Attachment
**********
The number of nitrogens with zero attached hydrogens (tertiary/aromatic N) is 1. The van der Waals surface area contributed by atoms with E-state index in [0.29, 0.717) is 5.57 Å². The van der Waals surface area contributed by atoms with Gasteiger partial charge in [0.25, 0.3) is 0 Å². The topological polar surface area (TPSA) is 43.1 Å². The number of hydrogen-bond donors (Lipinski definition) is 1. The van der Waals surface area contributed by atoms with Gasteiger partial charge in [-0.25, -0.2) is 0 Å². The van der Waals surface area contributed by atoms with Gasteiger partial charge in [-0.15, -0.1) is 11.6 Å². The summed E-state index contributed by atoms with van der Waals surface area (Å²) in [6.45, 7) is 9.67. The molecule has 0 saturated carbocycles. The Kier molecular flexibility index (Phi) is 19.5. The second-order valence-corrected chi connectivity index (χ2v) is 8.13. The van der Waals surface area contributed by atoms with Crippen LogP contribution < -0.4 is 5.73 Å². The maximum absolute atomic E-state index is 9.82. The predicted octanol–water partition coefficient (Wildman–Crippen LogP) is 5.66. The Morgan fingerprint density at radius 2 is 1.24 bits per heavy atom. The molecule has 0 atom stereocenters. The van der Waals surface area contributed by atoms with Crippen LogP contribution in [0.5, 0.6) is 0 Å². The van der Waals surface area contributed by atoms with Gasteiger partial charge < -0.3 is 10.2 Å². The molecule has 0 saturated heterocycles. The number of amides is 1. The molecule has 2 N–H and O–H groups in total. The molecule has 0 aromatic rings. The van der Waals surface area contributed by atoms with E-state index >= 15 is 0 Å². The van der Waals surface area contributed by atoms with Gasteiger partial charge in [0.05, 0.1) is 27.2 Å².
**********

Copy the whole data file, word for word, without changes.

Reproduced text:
The number of nitrogens with zero attached hydrogens (tertiary/aromatic N) is 1. The van der Waals surface area contributed by atoms with E-state index in [0.29, 0.717) is 5.57 Å². The van der Waals surface area contributed by atoms with Gasteiger partial charge in [0.25, 0.3) is 0 Å². The topological polar surface area (TPSA) is 43.1 Å². The number of hydrogen-bond donors (Lipinski definition) is 1. The van der Waals surface area contributed by atoms with Gasteiger partial charge in [-0.25, -0.2) is 0 Å². The van der Waals surface area contributed by atoms with Gasteiger partial charge in [-0.15, -0.1) is 11.6 Å². The summed E-state index contributed by atoms with van der Waals surface area (Å²) in [6.45, 7) is 9.67. The molecule has 0 saturated carbocycles. The Kier molecular flexibility index (Phi) is 19.5. The second-order valence-corrected chi connectivity index (χ2v) is 8.13. The van der Waals surface area contributed by atoms with Crippen LogP contribution < -0.4 is 5.73 Å². The maximum absolute atomic E-state index is 9.82. The predicted octanol–water partition coefficient (Wildman–Crippen LogP) is 5.66. The Morgan fingerprint density at radius 2 is 1.24 bits per heavy atom. The molecule has 0 atom stereocenters. The van der Waals surface area contributed by atoms with Crippen LogP contribution in [0.5, 0.6) is 0 Å². The van der Waals surface area contributed by atoms with Gasteiger partial charge < -0.3 is 10.2 Å². The molecule has 0 saturated heterocycles. The number of amides is 1. The molecule has 2 N–H and O–H groups in total. The molecule has 0 aromatic rings. The van der Waals surface area contributed by atoms with E-state index >= 15 is 0 Å². The van der Waals surface area contributed by atoms with Gasteiger partial charge in [0.05, 0.1) is 27.2 Å².